Due to these efforts, in 2019 the city of Medellín became the first (and only to this date) Spanish-speaking city to join the WEF Fourth Industrial Revolution Network Affiliate Center, along other important cities such as  will joined San Francisco (USA), Tokyo (Japan), Beijing (China) and Mumbai (India). as one of the few in the world to become a headquarters for The Center for the Fourth Industrial Revolution. These cities are generally selected due to their investments in science, technology and innovation, the connection between academia, public and private sectors, among other qualities.

Young IT talent everywhere

Colombia has a steadily growing population of young, highly educated and motivated individuals specializing in software engineering and other tech related fields.


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Credit: UruIT Colombia

The Ministry of Education estimates that each year, over 13,000 students graduate from Colombian universities with degrees in engineering and IT. Furthermore, 24.7% of Colombian college students graduate in areas related to engineering, mathematics, science and technology. Additionally, computing engineering is one of the most studied careers in the country.

Between 2001 and 2013, Colombia produced over 340,000 IT professionals who not only work with a wide range of technologies, but are also very familiar with CMMI and agile methodologies.

Colombia has the largest technology careers graduate population compared to every other Latin American location. Unlike most countries in the region that have talent concentrated in one or two cities, Colombia has multiple attractive tech locations outside of its capital city, Bogotá.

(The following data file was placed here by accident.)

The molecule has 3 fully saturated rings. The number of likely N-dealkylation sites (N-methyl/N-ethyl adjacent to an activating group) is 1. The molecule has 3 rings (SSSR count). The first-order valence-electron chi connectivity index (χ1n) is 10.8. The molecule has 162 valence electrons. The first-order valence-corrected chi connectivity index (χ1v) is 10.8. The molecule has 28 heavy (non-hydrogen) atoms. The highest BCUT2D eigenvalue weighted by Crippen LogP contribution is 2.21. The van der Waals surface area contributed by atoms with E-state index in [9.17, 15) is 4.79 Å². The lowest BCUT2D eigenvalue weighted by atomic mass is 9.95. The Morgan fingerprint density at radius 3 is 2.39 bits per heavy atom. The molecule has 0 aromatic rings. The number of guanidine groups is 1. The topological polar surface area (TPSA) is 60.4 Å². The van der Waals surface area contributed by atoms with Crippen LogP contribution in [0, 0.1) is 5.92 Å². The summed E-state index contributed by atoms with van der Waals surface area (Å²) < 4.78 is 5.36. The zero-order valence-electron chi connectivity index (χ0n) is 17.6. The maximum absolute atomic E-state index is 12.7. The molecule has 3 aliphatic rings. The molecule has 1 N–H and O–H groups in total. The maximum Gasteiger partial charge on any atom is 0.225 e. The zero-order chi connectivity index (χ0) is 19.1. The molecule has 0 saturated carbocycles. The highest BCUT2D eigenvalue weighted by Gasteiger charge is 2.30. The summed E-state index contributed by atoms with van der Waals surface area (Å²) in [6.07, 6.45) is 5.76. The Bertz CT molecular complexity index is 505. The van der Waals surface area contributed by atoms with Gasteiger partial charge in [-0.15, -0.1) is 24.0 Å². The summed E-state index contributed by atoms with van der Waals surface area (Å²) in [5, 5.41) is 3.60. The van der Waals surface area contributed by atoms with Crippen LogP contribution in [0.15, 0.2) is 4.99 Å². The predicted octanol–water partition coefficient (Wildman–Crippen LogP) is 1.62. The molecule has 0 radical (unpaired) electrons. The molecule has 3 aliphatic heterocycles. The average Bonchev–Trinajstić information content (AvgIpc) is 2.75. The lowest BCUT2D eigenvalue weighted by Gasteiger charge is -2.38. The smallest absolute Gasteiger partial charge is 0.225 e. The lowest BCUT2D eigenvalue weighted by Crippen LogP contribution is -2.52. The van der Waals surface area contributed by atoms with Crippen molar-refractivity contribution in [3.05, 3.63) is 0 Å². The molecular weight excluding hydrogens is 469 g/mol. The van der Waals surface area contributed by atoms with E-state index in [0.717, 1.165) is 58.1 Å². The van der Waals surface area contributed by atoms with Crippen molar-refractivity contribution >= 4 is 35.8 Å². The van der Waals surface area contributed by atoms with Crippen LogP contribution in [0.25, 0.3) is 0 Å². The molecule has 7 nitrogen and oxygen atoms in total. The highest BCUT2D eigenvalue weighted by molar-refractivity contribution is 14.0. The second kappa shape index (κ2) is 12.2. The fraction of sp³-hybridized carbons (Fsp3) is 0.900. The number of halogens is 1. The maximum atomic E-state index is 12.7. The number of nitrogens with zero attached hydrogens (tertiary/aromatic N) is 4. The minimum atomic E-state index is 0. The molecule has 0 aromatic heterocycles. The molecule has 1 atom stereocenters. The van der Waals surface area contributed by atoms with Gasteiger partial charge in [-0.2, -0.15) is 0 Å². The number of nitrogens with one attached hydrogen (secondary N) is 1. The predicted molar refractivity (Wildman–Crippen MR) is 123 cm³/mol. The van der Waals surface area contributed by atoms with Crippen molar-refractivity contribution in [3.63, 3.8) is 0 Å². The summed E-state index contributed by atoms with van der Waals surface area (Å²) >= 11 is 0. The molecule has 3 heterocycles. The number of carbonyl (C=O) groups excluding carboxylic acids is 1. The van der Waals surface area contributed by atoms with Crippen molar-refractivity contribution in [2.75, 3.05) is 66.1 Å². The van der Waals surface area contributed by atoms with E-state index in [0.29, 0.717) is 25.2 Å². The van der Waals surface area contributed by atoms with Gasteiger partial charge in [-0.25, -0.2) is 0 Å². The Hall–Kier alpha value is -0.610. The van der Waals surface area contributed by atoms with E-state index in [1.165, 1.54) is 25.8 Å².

There’s substantial availability of software developers in Colombia, and you can find them in blooming cities such as Medellín, Cali, Barranquilla and Cartagena.

Completing a degree in software engineering in Colombia can take between 5 and 7 years. However, there’s a wide offering of shorter, tech-related educational programs and degrees all across the country, both from public and private universities.

Academic programs are designed to be up to date with the latest technologies and programming languages, and students are trained to be able to work with scrum and similar agile methodologies. Furthermore, Colombian universities add new studies to their curriculums every year, from artificial intelligence to machine learning, big data, etc., in order to keep up with national and international demand.

Great English skills

Colombia is the second largest Spanish-speaking country in the world, but English has become prevalent as a second language for many Colombians. In fact, this is one of the reasons why Colombia has become one of the most business-friendly countries in the continent.

In order to strengthen English language proficiency among the population, the Colombian government has adopted multiple initiatives such as Colombia Very Well!, the National English Program,  which aims to improve the level of English throughout the entire school system and in the workforce.

Although Colombia does not have mandatory English classes in school, there are thousands of academies all over the country with up-to-date curriculums where students can improve their skills. Additionally, several renowned institutions such as The British Council and The U.S. Embassy offer English classes as well as scholarships for students and teachers.

Colombia’s trendiest tech cities

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Medellín, Colombia/ Credit: Unsplash


Bogotá (Population: 8 million)